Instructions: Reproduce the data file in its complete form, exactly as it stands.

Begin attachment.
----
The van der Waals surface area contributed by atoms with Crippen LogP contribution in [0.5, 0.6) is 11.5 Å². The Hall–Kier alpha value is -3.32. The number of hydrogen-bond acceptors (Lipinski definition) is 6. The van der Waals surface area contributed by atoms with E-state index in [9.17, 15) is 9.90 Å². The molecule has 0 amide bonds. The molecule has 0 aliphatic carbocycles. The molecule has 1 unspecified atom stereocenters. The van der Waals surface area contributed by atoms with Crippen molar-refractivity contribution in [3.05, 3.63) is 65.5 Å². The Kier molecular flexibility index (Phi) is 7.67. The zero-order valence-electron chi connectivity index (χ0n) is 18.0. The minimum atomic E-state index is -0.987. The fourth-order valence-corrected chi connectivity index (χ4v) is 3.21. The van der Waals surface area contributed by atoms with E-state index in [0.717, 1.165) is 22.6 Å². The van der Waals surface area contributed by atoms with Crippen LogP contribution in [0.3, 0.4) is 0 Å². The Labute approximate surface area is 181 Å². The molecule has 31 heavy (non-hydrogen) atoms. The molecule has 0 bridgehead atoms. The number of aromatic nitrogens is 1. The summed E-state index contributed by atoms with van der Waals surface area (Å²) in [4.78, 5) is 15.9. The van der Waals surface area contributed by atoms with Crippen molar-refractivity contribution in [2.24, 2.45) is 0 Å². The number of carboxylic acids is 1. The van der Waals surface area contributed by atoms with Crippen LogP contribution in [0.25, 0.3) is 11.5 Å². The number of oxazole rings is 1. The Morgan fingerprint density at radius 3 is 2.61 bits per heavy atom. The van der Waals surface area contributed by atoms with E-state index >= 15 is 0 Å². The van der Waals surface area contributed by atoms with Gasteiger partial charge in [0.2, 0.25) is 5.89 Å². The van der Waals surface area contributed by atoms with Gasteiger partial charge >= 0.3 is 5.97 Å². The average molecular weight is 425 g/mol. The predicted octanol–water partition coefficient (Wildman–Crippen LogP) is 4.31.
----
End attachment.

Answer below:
The van der Waals surface area contributed by atoms with Crippen LogP contribution in [0.5, 0.6) is 11.5 Å². The Hall–Kier alpha value is -3.32. The number of hydrogen-bond acceptors (Lipinski definition) is 6. The van der Waals surface area contributed by atoms with E-state index in [9.17, 15) is 9.90 Å². The molecule has 0 amide bonds. The molecule has 0 aliphatic carbocycles. The molecule has 1 unspecified atom stereocenters. The van der Waals surface area contributed by atoms with Crippen molar-refractivity contribution in [3.05, 3.63) is 65.5 Å². The Kier molecular flexibility index (Phi) is 7.67. The zero-order valence-electron chi connectivity index (χ0n) is 18.0. The minimum atomic E-state index is -0.987. The fourth-order valence-corrected chi connectivity index (χ4v) is 3.21. The van der Waals surface area contributed by atoms with E-state index in [0.717, 1.165) is 22.6 Å². The van der Waals surface area contributed by atoms with Crippen LogP contribution in [0.3, 0.4) is 0 Å². The Labute approximate surface area is 181 Å². The molecule has 31 heavy (non-hydrogen) atoms. The molecule has 0 bridgehead atoms. The number of aromatic nitrogens is 1. The summed E-state index contributed by atoms with van der Waals surface area (Å²) in [4.78, 5) is 15.9. The van der Waals surface area contributed by atoms with Crippen molar-refractivity contribution in [2.24, 2.45) is 0 Å². The number of carboxylic acids is 1. The van der Waals surface area contributed by atoms with Crippen LogP contribution in [0.25, 0.3) is 11.5 Å². The number of oxazole rings is 1. The Morgan fingerprint density at radius 3 is 2.61 bits per heavy atom. The van der Waals surface area contributed by atoms with E-state index >= 15 is 0 Å². The van der Waals surface area contributed by atoms with Gasteiger partial charge in [0.2, 0.25) is 5.89 Å². The van der Waals surface area contributed by atoms with Gasteiger partial charge >= 0.3 is 5.97 Å². The average molecular weight is 425 g/mol. The predicted octanol–water partition coefficient (Wildman–Crippen LogP) is 4.31.